College students ‘blitz build’ new Salvation Army shelter
By Sydney Fong –
Ninety Chico State University (CSUC) students are spending their entire nine-day, spring break helping construct The Salvation Army’s new transitional living facility in Chico.
They’re currently five days into the project, which began Friday, and concludes on Saturday.
“To be able to give back is going to benefit the community and our professional life as well,” said Justin Bestoes, Chico State senior and student project manager. “To give up your spring break says a lot about the students. I [would] rather do this than anything else.”
CSU’s College of Engineering, Computer Science and Construction (ECC) partnered with The Salvation Army for the nine-day construction ‘blitz’ of the new Ann and Emmett Skinner Transitional Living Shelter, which will serve single-parent families who have successfully transitioned out of The Salvation Army Chico’s Adult Rehabilitation Program.
More than a year in planning, the estimated $500,000 project involves nearly 200 volunteers, 20 industry suppliers, subcontractors and sponsors and financial support from local benefactors. Local residents Ann and Emmett Skinner and other local donors helped fund the two 1,600-square-foot duplexes.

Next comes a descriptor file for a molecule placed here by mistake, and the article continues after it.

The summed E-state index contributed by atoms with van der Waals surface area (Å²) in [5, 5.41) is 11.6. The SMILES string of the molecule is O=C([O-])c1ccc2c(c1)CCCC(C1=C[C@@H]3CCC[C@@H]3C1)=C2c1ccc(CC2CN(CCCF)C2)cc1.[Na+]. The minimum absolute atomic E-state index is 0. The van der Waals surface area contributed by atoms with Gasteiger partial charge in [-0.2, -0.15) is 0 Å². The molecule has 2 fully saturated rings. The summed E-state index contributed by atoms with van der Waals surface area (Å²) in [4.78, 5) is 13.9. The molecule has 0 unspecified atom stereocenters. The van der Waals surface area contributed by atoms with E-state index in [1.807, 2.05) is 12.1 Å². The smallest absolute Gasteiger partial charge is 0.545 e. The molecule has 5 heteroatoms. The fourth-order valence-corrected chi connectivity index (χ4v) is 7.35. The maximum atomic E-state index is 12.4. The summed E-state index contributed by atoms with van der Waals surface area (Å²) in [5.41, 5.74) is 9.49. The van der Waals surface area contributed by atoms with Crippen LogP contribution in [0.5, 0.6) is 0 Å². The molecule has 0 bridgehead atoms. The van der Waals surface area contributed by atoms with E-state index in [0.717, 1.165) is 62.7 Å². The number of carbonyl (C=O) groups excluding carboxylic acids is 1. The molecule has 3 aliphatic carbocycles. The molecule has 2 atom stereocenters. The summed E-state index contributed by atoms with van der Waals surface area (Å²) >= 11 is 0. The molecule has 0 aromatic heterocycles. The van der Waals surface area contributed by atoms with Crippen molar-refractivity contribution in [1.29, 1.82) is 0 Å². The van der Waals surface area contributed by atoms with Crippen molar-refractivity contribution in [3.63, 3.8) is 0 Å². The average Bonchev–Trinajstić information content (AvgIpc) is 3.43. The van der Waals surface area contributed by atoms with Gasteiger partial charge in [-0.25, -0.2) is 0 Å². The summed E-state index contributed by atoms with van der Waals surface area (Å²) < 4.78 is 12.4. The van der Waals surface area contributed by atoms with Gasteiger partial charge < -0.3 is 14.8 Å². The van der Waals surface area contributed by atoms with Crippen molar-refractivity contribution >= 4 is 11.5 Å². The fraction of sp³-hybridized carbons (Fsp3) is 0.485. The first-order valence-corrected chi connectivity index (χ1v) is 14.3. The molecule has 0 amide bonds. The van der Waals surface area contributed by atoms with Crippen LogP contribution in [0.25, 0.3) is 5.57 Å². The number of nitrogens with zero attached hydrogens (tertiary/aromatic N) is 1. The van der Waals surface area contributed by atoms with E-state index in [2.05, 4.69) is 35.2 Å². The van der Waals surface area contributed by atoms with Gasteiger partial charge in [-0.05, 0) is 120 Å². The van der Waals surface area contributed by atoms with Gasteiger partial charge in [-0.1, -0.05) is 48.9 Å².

“I know Chico needs something like this really badly,” said Emmett Skinner who donated $250,000 with his wife. “This [project] shows me how the city, Salvation Army and university can come and all work together.”
Students have participated in nearly every aspect of the project, including: applying for the use permit; managing the public review process; creating estimates and schedules; coordinating with local utilities; and planning site safety and logistics. The estimated student contribution is valued at approximately $100,000.
“I think this new program will serve as a beacon of hope,” Envoy Dennis Stumpf, Chico Corps officer. “We want to see people come in here and succeed and become functioning members of society.”
Students, staff, faculty, advisors and other community volunteers begin construction activities daily at 6 a.m. and continue until 10 p.m each day. Each seven-hour shift consists of 50 to 60 volunteers hammering, cutting and laboring to aid in the successful completion of the project.
The 20-person student leadership team planned for the two duplex units to be Leadership in Energy and Environmental Design (LEED) Platinum-certified, the highest rating for LEED-certified green buildings. The homes will also include high-efficiency heating and air conditioning equipment, instant water heaters, drought tolerant landscaping, LED lighting, high-efficiency appliances and solar electricity.
The project is the latest of an annual construction the ECC does to assist those in need. In recent years, CSU students participated in reconstruction home projects at hurricane-damaged areas in Joplin, Mo., and New Orleans, La.
“We just don’t do any project,” said James O’Bannon, Chico State Construction Management professor. “We want to make sure our students are involved in something to meet the unmet needs.”